Underdogs unite: Can Detroit’s Quintin Berry defy the laws of BABIP?

Quintin Berry is turning heads in Detroit, no matter what his BABIP says. (Hannah Foslien/Getty Images)

Let’s all just agree to disagree, shall we?

Everyday player? Better off the bench? Sparkplug? False hope? Five tools? Just one?

Everyone seems so sure of themselves when it comes to Quintin Berry’s role/place/fate with the Detroit Tigers – sure enough to carry on knockdown, drag-out Twitter fights, complete with blocking and espionage – but I don’t even know what I think anymore.

The 27-year-old career minor-leaguer seemed to come out of nowhere. (Okay, it was Toledo, but whatever.) The initial reception was not warm or cold, but tepid – like the receptions for all of the Mud Hens-turned-Tigers by injury. Berry was called up to take the place of Austin Jackson. Some big, fast shoes to fill.

But he didn’t disappoint. Berry’s first major league hit would come in his first game as a Tiger: a bunt double. Yep. Pure speed. That’ll win over some fans in this town.

And that’s where the controversy began.

Judging by the upsurge of the word “sparkplug” after Berry came to town, he arrived when the Tigers were in desperate need of a tune-up. And, I have to admit, I was on the QBerry bandwagon after that first game. He was thrown into a lackluster string of games (understatement) where the Tigers couldn’t manage to stay healthy or put together two wins in a row. Two days after his arrival, they went on a three-game winning streak.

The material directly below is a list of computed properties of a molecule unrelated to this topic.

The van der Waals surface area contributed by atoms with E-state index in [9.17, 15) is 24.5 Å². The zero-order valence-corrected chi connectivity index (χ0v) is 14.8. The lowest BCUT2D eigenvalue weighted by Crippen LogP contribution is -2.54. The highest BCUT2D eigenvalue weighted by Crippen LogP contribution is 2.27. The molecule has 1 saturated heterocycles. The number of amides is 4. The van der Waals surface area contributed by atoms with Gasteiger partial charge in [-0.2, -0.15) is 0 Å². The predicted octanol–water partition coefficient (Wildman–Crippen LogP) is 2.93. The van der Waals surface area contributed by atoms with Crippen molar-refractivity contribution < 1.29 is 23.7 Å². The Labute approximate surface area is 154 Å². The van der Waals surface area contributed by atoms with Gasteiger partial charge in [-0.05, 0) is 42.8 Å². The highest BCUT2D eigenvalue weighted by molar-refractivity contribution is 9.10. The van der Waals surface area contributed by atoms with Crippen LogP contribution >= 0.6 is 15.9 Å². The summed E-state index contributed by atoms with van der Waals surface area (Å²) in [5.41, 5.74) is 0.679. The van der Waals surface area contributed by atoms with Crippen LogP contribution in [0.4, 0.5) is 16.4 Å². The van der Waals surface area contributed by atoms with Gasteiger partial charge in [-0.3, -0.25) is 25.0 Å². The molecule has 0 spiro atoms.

So, I was enjoying Quintin Berry in all of his speedster glory … then I went on Twitter. And that’s where I learned I shouldn’t enjoy Berry. He’s a minor leaguer and no more. To think otherwise was foolish. He will regress. He will disappoint. There’s a reason he’s 27 and you’ve never heard of him. Don’t get excited. He got lucky. Won’t happen again. Well, okay, then. I got it. All very valid points.

I began to temper my enthusiasm and learned to hide my excitement at every stolen base. (Stolen bases, people!) I began to notice that some of the “amazing” catches would have been routine, if only he’d taken the right route to the ball. I saw him strikeout – a lot. And I saw him get on base, too. I cheered – and often imitated – the Quintin hand-clap. (Come on – you know you do it, too.) And did I mention the stolen bases?  (Stolen bases, people!) I secretly enjoyed every minute of Q, expecting he’d be sent down immediately after Jackson returned. But then it didn’t happen. And – I’m ashamed to admit – I didn’t want it to happen. I felt the conflict long before I could put it into words. I was being pulled apart by two very strong and self-righteous forces: the story … and the facts.

Clearly, I’m not a Sabermetrical person. (I know that’s not what they’re called … or is it?) I just don’t know enough. I’m learning. Or trying, anyway. It’s possible that kind of math is just way beyond me. I get simple, traditional stats – the ones we all know. And they tell me one Quintin Berry story: Going into Friday’s game, he’s batting .316, which is slightly better than Miguel Cabrera (.312) and slightly less than Austin Jackson (.325). Of course, it’s a small sample size (114 plate appearances), but larger than Gerald Laird’s (89) and he’s batting .303.  Looks good from here. But to quote Josh Worn (@walkoffwoodward), “Traditional stats tell you what a player has done. Sabermetrics tell you what a player will do.” And the Sabertypes out there have a very interesting perspective on Quintin Berry.